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[tahrn] /tɑrn/
a small mountain lake or pool, especially one in a cirque.
Origin of tarn
1300-50; Middle English terne < Old Norse tjǫrn pond, pool


[tarn] /tarn/
a department in S France. 2232 sq. mi. (5780 sq. km).
Capital: Albi. Unabridged
Based on the Random House Dictionary, © Random House, Inc. 2017.
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Examples from the Web for tarn
Historical Examples
  • The Causse Noir from the tarn is a sight not soon forgotten.

    The Roof of France Matilda Betham-Edwards
  • St. nimie is not once mentioned, and nothing is said about the gorges of the tarn.

    The Roof of France Matilda Betham-Edwards
  • They are as safe in their tarn as those enchanted fish of the “Arabian Nights.”

    Angling Sketches Andrew Lang
  • One evening in August, a warm, still evening, I happened to visit the tarn.

    Angling Sketches Andrew Lang
  • They walked quietly on till the tarn was left some way behind.

    Feats on the Fiord Harriet Martineau
  • He pointed to a fair-haired child wading by the side of the tarn.

    Big Game Mrs. George de Horne Vaizey
  • The forfeit is held over them, and each of them stoops in tarn.

    The Ned M'Keown Stories William Carleton
  • In April, 1886, lightning did great damage in the church at Montredon (tarn).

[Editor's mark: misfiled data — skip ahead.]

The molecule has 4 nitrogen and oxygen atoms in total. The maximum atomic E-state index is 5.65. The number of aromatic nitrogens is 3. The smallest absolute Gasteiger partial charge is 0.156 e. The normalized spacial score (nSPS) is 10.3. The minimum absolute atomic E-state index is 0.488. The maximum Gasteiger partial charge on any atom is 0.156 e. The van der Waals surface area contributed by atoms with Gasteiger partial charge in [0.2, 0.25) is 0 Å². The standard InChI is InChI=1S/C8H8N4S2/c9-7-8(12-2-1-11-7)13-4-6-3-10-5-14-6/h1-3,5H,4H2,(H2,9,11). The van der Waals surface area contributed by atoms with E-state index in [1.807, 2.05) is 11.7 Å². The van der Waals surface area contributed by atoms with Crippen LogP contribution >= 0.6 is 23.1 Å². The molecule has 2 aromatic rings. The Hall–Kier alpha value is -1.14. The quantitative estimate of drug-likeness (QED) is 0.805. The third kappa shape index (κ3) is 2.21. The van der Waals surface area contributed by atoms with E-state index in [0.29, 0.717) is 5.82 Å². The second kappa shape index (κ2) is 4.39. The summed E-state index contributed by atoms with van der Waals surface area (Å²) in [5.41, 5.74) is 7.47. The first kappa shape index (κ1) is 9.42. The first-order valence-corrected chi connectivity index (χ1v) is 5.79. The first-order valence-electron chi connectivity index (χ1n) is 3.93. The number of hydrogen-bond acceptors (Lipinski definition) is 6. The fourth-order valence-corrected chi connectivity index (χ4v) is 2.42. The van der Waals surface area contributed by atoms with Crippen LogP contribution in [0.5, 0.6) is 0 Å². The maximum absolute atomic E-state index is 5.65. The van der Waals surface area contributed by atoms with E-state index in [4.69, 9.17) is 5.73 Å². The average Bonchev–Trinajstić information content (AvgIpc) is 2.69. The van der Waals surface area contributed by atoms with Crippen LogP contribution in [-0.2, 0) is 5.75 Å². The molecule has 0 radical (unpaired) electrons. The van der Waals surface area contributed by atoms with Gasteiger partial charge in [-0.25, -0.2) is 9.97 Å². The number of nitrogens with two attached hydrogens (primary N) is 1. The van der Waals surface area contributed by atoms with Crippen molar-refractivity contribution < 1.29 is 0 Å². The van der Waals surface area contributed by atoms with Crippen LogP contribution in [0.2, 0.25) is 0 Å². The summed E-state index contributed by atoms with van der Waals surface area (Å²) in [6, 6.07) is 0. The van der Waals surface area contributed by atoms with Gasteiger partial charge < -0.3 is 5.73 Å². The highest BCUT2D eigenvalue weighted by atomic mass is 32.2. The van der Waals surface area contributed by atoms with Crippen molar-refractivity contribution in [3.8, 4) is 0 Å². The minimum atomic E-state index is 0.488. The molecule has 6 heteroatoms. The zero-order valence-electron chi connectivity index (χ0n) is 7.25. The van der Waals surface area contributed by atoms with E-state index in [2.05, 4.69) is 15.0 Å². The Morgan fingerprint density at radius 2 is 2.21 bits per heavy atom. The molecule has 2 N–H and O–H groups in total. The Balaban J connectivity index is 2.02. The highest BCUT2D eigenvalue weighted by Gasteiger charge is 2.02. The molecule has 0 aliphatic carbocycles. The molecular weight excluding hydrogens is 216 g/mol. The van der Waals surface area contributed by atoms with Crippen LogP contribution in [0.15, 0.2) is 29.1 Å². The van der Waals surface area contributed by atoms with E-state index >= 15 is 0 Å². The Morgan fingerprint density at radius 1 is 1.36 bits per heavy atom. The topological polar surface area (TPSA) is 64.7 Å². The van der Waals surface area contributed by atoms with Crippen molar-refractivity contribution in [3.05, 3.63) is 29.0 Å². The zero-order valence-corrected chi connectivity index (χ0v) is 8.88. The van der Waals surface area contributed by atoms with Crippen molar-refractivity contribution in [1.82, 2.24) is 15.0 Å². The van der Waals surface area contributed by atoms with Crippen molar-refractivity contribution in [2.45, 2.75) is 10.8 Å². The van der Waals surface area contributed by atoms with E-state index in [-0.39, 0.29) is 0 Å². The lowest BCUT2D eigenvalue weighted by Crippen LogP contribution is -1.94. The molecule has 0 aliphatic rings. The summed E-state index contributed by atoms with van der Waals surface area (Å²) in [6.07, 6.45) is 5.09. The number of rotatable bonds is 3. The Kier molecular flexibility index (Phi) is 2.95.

Thunder and Lightning

    Camille Flammarion
  • Tones like those produced by a harmonica are heard from the tarn.

  • During this scene the beltlike tones from the tarn continue.

British Dictionary definitions for tarn


a small mountain lake or pool
Word Origin
C14: of Scandinavian origin; related to Old Norse tjörn pool


/French tarn/
a department of S France, in Midi-Pyrénées region. Capital: Albi. Pop: 350 477 (2003 est). Area: 5780 sq km (2254 sq miles)
a river in SW France, rising in the Massif Central and flowing generally west to the Garonne River. Length: 375 km (233 miles)
Collins English Dictionary - Complete & Unabridged 2012 Digital Edition
© William Collins Sons & Co. Ltd. 1979, 1986 © HarperCollins
Publishers 1998, 2000, 2003, 2005, 2006, 2007, 2009, 2012
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Word Origin and History for tarn

mid-13c., from Old Norse tjorn "small mountain lake without tributaries," from Proto-Germanic *terno, perhaps originally "water hole." A dialectal word popularized by the Lake poets.

Online Etymology Dictionary, © 2010 Douglas Harper
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tarn in Science
A small mountain lake, especially one formed as a glacier melts, filling a cirque with water.
The American Heritage® Science Dictionary
Copyright © 2002. Published by Houghton Mifflin. All rights reserved.
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